Impaler by Kate Paulk revisits the tale of Vlad Dracul, also known as Vlad Tepes and Vlad the Impaler. This is the tale of historical fact mixed with fiction and a touch of fantasy. But this is most definitely not the tired tale of vampires skulking in the night, lying in wait for innocent victims. Impaler tells the tale of a man devoted to family and country, cursed and looking for redemption.

December, 1476. The only man feared by the all-conquering Ottoman Sultan battles to reclaim his throne. If he falls all of Europe lies open to the Ottoman armies. If he succeeds…

His army is outnumbered and outclassed, his country is tiny, and he is haunted by a terrible curse. But Vlad Draculea will risk everything on one almost impossible chance to free his people from the hated Ottoman Empire.


Jade Star (Tanager) (Volume 1)

by Cedar Sanderson

Jade is determined to die. She is old, and useless, when she points her tiny subspace craft at the cold stars. She wakes up in the care of others who refuse to grant her death, and instead give her a new mission in life.

Jade isn’t happy, and she only gets angrier when she learns that her mysterious new home hides a horrible secret. It’s time for this old lady to kick butt and take names. Aliens, death, destruction… nothing trumps the fierce old woman who is protecting her family.

A Tanager Novella


The Chaplain’s War

by Brad Torgersen

The mantis cyborgs: insectlike, cruel, and determined to wipe humanity from the face of the galaxy.

The Fleet is humanity’s last chance: a multi-world, multi-national task force assembled to hold the line against the aliens’ overwhelming technology and firepower. Enter Harrison Barlow, who like so many young men of wars past, simply wants to serve his people and partake of the grand adventure of military life. Only, Harrison is not a hot pilot, nor a crack shot with a rifle. What good is a Chaplain’s Assistant in the interstellar battles which will decide the fate of all?

More than he thinks. Because while the mantis insectoids are determined to eliminate the human threat to mantis supremacy, they remember the errors of their past. Is there the slightest chance that humans might have value? Especially since humans seem to have the one thing the mantes explicitly do not: an innate ability to believe in what cannot be proven nor seen God. Captured and stranded behind enemy lines, Barlow must come to grips with the fact that he is not only bargaining for his own life, but the lives of everyone he knows and loves. And so he embarks upon an improbable gambit, determined to alter the course of the entire war.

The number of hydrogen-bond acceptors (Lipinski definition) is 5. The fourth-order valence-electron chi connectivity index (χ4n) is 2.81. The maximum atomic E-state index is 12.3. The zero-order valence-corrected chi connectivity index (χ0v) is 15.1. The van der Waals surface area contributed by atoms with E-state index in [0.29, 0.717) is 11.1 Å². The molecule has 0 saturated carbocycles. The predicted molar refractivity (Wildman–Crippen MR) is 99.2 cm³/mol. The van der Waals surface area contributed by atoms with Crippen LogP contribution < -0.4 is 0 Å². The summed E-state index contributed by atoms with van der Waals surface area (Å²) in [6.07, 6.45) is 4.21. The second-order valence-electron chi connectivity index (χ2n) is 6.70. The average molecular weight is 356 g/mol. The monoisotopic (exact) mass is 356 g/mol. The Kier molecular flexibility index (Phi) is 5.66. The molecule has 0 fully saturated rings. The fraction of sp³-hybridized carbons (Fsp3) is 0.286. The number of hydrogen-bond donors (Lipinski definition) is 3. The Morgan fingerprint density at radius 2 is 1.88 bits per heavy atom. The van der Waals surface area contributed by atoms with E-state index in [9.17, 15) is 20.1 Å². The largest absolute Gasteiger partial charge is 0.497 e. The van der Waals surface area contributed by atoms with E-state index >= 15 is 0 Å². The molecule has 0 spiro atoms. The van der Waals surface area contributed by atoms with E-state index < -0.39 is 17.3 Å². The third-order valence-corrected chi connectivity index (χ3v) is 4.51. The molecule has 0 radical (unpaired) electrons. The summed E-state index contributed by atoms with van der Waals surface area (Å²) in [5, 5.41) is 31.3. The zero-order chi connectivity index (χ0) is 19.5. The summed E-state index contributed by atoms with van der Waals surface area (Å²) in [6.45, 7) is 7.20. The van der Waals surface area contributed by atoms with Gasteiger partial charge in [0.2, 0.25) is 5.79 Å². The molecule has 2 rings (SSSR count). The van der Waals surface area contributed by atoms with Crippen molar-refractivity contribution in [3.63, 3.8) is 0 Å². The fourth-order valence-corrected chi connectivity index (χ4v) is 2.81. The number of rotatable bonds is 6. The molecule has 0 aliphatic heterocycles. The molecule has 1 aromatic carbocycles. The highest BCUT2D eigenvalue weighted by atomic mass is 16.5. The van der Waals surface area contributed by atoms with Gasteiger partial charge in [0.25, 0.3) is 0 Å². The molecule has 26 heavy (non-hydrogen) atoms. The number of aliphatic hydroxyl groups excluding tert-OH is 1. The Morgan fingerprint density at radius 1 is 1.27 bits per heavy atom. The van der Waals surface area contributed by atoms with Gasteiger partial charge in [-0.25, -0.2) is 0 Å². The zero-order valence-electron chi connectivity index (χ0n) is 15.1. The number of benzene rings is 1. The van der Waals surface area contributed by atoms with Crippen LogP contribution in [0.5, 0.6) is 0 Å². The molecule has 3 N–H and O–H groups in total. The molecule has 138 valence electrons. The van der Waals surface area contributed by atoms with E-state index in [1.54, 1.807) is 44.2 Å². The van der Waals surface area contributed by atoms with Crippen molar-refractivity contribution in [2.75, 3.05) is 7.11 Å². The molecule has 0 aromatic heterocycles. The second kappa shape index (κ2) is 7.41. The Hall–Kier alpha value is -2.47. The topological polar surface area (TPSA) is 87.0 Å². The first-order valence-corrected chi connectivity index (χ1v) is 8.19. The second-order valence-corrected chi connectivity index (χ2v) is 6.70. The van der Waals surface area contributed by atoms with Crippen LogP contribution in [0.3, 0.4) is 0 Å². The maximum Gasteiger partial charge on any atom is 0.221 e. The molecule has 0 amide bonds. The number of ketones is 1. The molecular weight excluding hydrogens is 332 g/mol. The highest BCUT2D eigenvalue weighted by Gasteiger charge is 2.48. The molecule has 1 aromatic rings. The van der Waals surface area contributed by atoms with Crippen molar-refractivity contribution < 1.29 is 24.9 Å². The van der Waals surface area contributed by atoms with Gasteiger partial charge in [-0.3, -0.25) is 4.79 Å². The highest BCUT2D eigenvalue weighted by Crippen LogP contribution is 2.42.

Rocky Mountain Retribution (The Ames Archives Book 2)

by Peter Grant

In the post-Civil War West, the railroads are expanding, the big money men are moving in, and the politicians they are buying make it difficult for a man to stand alone on his own. So, Walt Ames moves his wife, his home and his business from Denver to Pueblo. The railroads are bringing new opportunities to Colorado Territory, and he’s going to take full advantage of them.

Ambushed on their way south, Walt and his men uncover a web of corruption and crime to rival anything in the big city. And rough justice, Western-style, sparks a private war between Walt and some of the most dangerous killers he’s ever encountered, a deadly war in which neither friends nor family are spared.

Across the mountains and valleys of the southern Rocky Mountains, Walt and his men hunt for the ruthless man at the center of the web. Retribution won’t be long delayed… and it cannot be denied.


Scaling The Rim

by Dorothy Grant

Never underestimate the power of a competent tech.

When Annika Danilova arrived at the edge of the colony’s crater to install a weather station, she knew the mission had been sabotaged from the start. The powers that be sent the wrong people, underequipped, and antagonized their supporting sometimes-allies. The mission was already slated for unmarked graves and an excuse for war…

But they hadn’t counted on Annika allying with the support staff, or the sheer determination of their leader, Captain Restin, to accomplish the mission. Together, they will overcome killing weather above and traitors within to fight for the control of the planet itself!


Wraithkin (The Kin Wars Saga Book 1)

by Jason Cordova

How far would a man go to protect those he loved? For Gabriel Espinoza, the answer was simple: to the ends of the universe.

When a failed genetic test ruins his life, Gabriel and his fiancée prepare to run to a world where the laws aren’t as strict. There they could remain, in peace, for the remainder of their days, their love unspoiled by the strict regime which controls the Dominion of Man.

But Fate is a cruel, fickle mistress.

Torn from the only woman he had ever loved, Gabriel is prepared to burn the galaxy to get her back.

How far would a man go to protect the empire he was sworn to uphold? For Andrew Espinoza, the answer was a bit more complicated.